BFAR’s Tuna Management Plan (1st of two parts)

BY BELINDA SALES CANLAS

THE BUREAU of Fisheries and Aquatic Resources (BFAR) launched in 2018 the National Tuna Management Plan (NTMP). What is the NTMP all about? Will it benefit our ocean resources? Our Filipino fishers? Our population? Does it have an impact on our lives? These are interesting questions and beg meaningful answers.

According to BFAR, the NTMP is aimed at establishing a sustainably-managed and equitably-allocated Tuna fisheries by 2026 that will promote responsible fishing practices and trade of Tuna products. By now, I think we can all agree that responsible fishing practices and trade of Tuna products will help ensure continuous provision of gainful livelihood and substantial income to Tuna fishers while providing growth opportunities to associated business, and most importantly, food security for the growing population of the country. That is what the plan envisions.

In the plan, BFAR says that as one of the major Tuna-fishing nations, the Philippines should be able to balance its need for growth and development (which drives its increasing Tuna fishing requirements) against the need for sustainability (which requires it to engage in internal cooperative arrangements in managing Tunas and other highly migratory and transboundary fish stocks). Balance is always the key. You don’t keep the balance, something’s bound to keel over. It’s not only applicable to the fishing sector, even to agriculture, the environment like preservation of trees versus road widening, among others.  

Data from the Western and Central Pacific Fisheries Commission (WCPFC) show that in 2017, 55 percent of the world’s Tuna catch totalled 2.6 million MT. 80-85 percent of the WCPFC catches were derived from Exclusive Economic Zones (EEZs); 30 percent from West Pacific East Asia; and 10 percent from the Philippines. Given these statistics, there is a need for transnational fishery cooperation. Big word. What’s transnational fishery cooperation? It is plainly implementing increased joint management measures designed to protect the Tuna and other Tuna-like and migratory resources across various countries. That’s right across various countries for Tuna fishing has already gone global. It’s no longer confined to Philippine municipal waters and the EEZ. This cooperation is played out even within Philippines waters as evidenced by the high degree of inter-dependence among its Tuna fisheries, the plan further explained.

The WCPFC covers the following countries: Australia, China, Canada, Cook Islands, European Union, Federated States of Micronesia, Fiji, France, Indonesia, Japan, Kiribati, Republic of Korea, Republic of Marshall Islands, Nauru, New Zealand, Niue, Palau, Papua New Guinea, Philippines, Samoa, Solomon Islands, Chinese Taipei, Tonga, Tuvalu, United States of America, and Vanuatu, Members; American Samoa, Commonwealth of the Northern Mariana Islands, French Polynesia, Guam, New Caledonia, Tokelau, Wallis and Futuna, Participating Territories; and Ecuador, El Salvador, Nicaragua, Panama, Liberia, Thailand, and Vietnam, Cooperating Non-Members.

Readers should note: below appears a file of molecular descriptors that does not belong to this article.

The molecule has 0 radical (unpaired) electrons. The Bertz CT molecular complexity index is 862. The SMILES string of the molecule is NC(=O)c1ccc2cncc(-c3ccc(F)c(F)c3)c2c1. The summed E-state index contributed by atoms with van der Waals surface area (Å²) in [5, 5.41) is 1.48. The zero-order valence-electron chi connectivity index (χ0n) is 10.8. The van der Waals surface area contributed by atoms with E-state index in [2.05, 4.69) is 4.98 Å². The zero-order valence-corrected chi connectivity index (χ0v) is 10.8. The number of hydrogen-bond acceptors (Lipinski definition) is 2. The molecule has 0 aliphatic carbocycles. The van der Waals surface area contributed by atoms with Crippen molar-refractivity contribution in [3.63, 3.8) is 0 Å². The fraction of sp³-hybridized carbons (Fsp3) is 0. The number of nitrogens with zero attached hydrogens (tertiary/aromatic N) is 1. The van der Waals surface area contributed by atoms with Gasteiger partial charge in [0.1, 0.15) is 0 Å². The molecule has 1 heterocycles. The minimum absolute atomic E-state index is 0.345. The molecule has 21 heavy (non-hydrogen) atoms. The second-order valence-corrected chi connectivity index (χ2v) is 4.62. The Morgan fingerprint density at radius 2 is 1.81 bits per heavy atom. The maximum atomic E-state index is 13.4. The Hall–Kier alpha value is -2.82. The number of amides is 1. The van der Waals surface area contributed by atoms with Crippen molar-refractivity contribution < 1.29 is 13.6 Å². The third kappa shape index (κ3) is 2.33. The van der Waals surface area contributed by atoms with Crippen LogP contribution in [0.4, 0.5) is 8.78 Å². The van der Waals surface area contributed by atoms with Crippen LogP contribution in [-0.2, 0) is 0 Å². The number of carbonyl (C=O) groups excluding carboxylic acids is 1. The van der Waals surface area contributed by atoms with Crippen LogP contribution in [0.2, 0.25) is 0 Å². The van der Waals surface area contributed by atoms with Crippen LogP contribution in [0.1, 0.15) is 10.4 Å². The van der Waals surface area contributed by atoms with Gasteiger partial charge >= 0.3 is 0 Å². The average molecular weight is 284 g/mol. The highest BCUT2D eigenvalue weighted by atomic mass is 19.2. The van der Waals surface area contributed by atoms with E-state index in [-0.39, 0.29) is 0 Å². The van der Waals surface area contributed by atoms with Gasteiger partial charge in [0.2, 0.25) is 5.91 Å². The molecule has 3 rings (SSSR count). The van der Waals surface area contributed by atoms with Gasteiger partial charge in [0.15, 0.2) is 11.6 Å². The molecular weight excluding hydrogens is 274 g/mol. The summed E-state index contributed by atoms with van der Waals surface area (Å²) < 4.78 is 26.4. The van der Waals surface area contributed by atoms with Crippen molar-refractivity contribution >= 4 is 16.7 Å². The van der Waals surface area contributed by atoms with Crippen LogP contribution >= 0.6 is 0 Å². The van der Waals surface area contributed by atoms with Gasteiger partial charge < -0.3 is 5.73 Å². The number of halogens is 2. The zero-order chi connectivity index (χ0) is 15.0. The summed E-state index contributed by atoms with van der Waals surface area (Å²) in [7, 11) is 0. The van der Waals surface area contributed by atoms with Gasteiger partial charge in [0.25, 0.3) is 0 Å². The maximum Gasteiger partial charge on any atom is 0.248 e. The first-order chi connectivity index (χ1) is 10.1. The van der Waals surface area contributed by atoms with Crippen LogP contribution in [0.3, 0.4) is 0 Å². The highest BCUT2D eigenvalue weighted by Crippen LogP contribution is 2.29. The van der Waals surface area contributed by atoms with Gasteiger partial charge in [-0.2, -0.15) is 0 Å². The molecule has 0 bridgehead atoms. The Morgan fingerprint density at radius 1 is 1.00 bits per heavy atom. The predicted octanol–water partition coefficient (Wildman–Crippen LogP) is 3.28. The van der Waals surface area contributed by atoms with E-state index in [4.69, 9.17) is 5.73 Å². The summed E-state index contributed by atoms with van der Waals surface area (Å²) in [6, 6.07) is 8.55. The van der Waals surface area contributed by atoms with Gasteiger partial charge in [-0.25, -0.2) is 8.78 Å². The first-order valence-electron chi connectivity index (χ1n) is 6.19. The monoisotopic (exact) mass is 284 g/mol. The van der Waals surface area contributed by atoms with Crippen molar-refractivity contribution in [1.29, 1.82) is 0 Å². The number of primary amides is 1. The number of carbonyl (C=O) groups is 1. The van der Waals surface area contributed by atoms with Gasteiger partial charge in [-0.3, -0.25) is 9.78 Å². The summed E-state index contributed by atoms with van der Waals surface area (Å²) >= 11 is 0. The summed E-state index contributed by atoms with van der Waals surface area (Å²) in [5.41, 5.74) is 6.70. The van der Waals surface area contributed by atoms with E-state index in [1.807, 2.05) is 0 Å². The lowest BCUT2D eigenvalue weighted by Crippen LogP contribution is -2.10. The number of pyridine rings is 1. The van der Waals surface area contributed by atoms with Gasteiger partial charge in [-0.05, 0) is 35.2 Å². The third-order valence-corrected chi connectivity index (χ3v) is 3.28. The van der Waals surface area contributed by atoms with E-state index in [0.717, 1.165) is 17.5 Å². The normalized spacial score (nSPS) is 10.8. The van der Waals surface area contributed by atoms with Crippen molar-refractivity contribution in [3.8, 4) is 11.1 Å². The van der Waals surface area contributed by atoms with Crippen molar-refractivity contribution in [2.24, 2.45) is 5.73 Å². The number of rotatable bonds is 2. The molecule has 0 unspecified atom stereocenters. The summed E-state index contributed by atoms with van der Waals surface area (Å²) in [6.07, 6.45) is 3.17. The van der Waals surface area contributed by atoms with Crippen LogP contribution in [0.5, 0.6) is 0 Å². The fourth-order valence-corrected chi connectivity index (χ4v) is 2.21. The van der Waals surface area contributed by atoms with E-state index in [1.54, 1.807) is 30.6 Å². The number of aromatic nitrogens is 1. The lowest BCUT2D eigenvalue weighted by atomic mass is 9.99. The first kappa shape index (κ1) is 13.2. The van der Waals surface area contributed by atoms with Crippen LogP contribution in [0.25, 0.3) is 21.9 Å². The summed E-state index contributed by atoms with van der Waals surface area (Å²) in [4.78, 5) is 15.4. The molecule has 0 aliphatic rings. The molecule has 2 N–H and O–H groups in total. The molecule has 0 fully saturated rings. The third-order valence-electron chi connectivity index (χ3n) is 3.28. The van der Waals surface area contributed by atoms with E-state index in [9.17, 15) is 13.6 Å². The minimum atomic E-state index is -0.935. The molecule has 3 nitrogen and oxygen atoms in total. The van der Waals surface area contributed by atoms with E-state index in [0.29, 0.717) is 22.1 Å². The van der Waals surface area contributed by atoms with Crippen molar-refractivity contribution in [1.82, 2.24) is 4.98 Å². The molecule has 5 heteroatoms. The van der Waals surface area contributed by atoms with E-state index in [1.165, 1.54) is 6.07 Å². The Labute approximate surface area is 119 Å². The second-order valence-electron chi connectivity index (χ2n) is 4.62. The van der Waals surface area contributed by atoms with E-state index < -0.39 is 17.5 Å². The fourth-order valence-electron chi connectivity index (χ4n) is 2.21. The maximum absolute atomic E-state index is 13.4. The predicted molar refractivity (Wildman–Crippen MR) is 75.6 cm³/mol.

The plan further stated that increasing catch levels in Western and Central Pacific Ocean have led the WCPFC to adopt, for implementation by member-countries, the Philippine included, a growing number of Conservation and Management Measures (CMMs). It applies to the catching, processing, and marketing of Skipjack, Yellowfin Tuna, Bigeye Tuna, Albacore Tuna, and Pacific Bluefin Tuna. It covers both municipal and commercial fishing employing purse seine, ring net, long line, handline (hook and line), and other fishing methods and gears that are operated in Philippine waters including the EEZ. Likewise, it covers certain operations of Philippine-flagged vessels fishing beyond national jurisdictions (high seas and/or jurisdiction of other coastal states).

According to the plan, Tuna fishing in the Philippines involves both municipal (<3 GT) and commercial (>3 GT) fishing vessels. Municipal handline, troll line, and gill net, among others, are used to catch oceanic Tunas. Small-scale and medium-scale commercial vessels (3.1-150 GT) like the purse seine, ring net, and handline are the primary fishing boats which fish beyond municipal waters and the EEZ. Philippine-flagged purse seine/ring vessels (not more than 250 GT), currently limited to 36 Tuna catchers, operate in High Seas Pocket 1 (HSP1) in consonance with WCPFC policy.

Now, what is the coverage of HSP1? Why is this a big thing in Tuna fishing? HSP1 or the high seas is bounded by the EEZs of the Federated States of Micronesia to the north and east, Republic of Palau to the west, and Indonesia and Papua New Guinea to the south. Our Filipino fishers are allowed to fish in this area subject to CMMs issued by the WCPFC.

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FOOD FOR THOUGHT

There was almost nothing to see in General Santos City in the 1970s, but even during that sparse era, the city has always been blessed by the sea’s bounty. – Rosalita T. Nuñez.

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For comments, you may reach the writer at [email protected]./PN

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